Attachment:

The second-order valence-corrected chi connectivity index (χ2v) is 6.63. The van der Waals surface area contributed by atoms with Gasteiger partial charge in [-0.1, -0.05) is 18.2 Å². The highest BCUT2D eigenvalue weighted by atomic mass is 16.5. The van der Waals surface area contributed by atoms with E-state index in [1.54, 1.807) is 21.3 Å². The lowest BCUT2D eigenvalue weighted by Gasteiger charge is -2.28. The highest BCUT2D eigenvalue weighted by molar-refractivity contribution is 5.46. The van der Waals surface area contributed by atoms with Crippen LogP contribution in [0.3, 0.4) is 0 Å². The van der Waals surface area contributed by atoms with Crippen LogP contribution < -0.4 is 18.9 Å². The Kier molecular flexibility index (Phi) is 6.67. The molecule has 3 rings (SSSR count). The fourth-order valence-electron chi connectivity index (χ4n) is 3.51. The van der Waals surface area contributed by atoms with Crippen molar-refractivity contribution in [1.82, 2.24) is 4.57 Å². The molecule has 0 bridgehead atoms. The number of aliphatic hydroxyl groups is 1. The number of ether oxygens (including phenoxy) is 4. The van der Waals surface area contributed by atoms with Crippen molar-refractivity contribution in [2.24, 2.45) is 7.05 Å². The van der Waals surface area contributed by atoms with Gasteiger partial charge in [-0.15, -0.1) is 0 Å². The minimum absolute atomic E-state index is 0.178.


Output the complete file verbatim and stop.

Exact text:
The second-order valence-corrected chi connectivity index (χ2v) is 6.63. The van der Waals surface area contributed by atoms with Gasteiger partial charge in [-0.1, -0.05) is 18.2 Å². The highest BCUT2D eigenvalue weighted by atomic mass is 16.5. The van der Waals surface area contributed by atoms with E-state index in [1.54, 1.807) is 21.3 Å². The lowest BCUT2D eigenvalue weighted by Gasteiger charge is -2.28. The highest BCUT2D eigenvalue weighted by molar-refractivity contribution is 5.46. The van der Waals surface area contributed by atoms with Crippen LogP contribution in [0.3, 0.4) is 0 Å². The van der Waals surface area contributed by atoms with Crippen LogP contribution < -0.4 is 18.9 Å². The Kier molecular flexibility index (Phi) is 6.67. The molecule has 3 rings (SSSR count). The fourth-order valence-electron chi connectivity index (χ4n) is 3.51. The van der Waals surface area contributed by atoms with Crippen molar-refractivity contribution in [1.82, 2.24) is 4.57 Å². The molecule has 0 bridgehead atoms. The number of aliphatic hydroxyl groups is 1. The number of ether oxygens (including phenoxy) is 4. The van der Waals surface area contributed by atoms with Crippen molar-refractivity contribution in [2.24, 2.45) is 7.05 Å². The van der Waals surface area contributed by atoms with Gasteiger partial charge in [-0.15, -0.1) is 0 Å². The minimum absolute atomic E-state index is 0.178.